Depending on how I feel, tonight’s show could go many different ways. I had to consider whether or not to actually come this week, as I hadn’t been feeling too well for the past few days. Still, I’m noticing that either the studio is really warm, or I’m having a bit of trouble with my own temp. Keep your fingers crossed.
Here’s some good news, though– that awful Sony disc player which gave me so much trouble last week seems to be gone, replaced by a wholly different Tascam. This one, a CD-01U, actually seems to be rather nice! Its as if Tascam read last week’s liveblog, and designed a player just for me. I’ll keep you posted on how it performs. For now, though, it’s handling the first disc of Eliane Radigue’s Lovely Records release “Jetsun Mila” very well. I’m curious how this material will be received by my listeners, though. It’s a fairly quiet work; it is also rather fragile. I especially fear the transition to the streaming portion of my broadcast will not result in an adequate experience of this work.I really enjoyed the transition from “Jetsun Mila” into the Rasbliutto Recordings release of GOD’s “Each One Confinement Force.” Superficially, the two recordings seem to have a lot in common, but upon closer listening it is clear they are moving toward separate goals– Radigue’s work is one of eventual dissipation and enlargement, while GOD’s (comprised of two separate ‘takes’ on the same previously recorded and newly-layered material) is one of increasing introspection and reduction. That the microsound artifacts of GOD’s digital world mirror the occasional sounds of Radigue’s tape is just icing on the cake.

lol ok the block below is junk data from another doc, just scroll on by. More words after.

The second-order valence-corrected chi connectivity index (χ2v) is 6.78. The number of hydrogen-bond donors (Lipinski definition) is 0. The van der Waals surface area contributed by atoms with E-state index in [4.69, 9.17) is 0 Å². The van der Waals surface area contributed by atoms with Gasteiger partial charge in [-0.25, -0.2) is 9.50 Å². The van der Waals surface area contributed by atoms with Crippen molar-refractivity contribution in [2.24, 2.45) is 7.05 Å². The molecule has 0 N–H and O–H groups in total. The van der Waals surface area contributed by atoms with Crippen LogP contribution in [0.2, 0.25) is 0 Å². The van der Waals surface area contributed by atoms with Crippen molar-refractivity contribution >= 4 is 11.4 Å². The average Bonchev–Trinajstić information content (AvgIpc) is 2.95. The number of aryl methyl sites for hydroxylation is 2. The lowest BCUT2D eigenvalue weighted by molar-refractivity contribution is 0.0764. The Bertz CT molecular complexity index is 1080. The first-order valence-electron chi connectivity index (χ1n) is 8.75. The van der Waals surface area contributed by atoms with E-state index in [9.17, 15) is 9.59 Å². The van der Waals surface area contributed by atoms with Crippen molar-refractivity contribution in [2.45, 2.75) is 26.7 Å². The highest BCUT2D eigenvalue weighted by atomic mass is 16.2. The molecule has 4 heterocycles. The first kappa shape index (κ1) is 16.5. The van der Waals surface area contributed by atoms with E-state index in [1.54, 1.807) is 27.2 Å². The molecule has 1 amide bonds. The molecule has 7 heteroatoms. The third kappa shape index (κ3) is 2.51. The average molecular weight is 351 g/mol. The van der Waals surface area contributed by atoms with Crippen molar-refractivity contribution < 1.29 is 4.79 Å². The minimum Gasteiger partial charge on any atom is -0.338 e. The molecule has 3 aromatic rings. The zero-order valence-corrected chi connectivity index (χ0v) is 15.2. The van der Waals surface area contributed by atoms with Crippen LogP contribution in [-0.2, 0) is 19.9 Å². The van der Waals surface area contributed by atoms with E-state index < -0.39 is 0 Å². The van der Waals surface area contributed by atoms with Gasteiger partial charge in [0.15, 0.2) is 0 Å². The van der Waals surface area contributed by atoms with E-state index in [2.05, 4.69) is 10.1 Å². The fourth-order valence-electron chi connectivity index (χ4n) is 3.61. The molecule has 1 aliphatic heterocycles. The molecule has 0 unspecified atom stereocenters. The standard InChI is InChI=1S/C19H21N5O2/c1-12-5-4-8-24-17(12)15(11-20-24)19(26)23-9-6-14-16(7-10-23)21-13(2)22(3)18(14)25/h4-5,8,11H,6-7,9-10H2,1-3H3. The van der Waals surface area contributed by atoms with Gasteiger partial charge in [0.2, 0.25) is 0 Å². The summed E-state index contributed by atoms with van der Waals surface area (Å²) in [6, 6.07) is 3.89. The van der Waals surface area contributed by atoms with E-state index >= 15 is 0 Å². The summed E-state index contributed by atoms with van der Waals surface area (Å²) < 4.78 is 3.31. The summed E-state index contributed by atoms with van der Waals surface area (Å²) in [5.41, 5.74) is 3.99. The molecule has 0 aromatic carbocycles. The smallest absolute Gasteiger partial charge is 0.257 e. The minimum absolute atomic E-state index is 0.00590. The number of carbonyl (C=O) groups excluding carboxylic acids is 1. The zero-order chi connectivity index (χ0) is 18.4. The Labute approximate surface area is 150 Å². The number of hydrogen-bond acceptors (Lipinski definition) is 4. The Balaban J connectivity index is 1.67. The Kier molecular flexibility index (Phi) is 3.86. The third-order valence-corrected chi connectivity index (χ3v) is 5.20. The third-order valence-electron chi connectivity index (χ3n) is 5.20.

Whew! I’ve got one hell of a headache. It’s not from the music– just loads of sinus pressure. Did I mention that it sucks? Well, yes it does. Time to figure out what to play next…Looks like I’ve got bass on the brain today– from GOD’s super low-end of the previous half-hour, and now to William C. Harrington’s sub-sonic shuffle “The Long Descent,” on his latest release “Nuclear Menace.” You have to love Harrington’s cracked sense of humor (the single word “BOOM” faces those who open the jewel case) and personal vision– like Harrington’s prior disc “Urban Electronic Music,” “Nuclear Menace” is a jarring hodge-podge of sounds– evocative, overwhelming, disturbing, peaceful. I will cheat– you should just hear this one to see why.
I almost forgot– don’t neglect to notice Rune Freeman and Seth Kasselman’s (of Warm Climate, duh) contribution to the disc, on “Rockitt II”. Huge craziness, I will leave it at that.
As you know, I love electroacoustic composition– the thrill of hearing often ordinary elements transformed into, or combined with, otherworldly sounds is endlessly fascinating to me; both for the fun of it, and for the increased perspective about these sounds that I benefit from. At their best, electroacoustic works reveal and highlight existing aspects of the original sound, and can ‘pull them away’ from the source to allow the listener an opportunity for examination. The multi-composer release “Resonance: Steel Pan in the 21st Century,” available through Quiet Design Records, contains many such works. I’m impressed by the ambitious set-up (source recordings of pannist Darren Dyke performing with an original Ellie Mannette steel pan, and source recordings of steel pan construction were provided to a variety of composers) and by the results– a surprising variety of compositions displaying facets of this instrument I had not imagined.I just noticed that the sun is already out, and its not yet 5:30. Is this normal? I’m afraid my sense of time has gone beserk.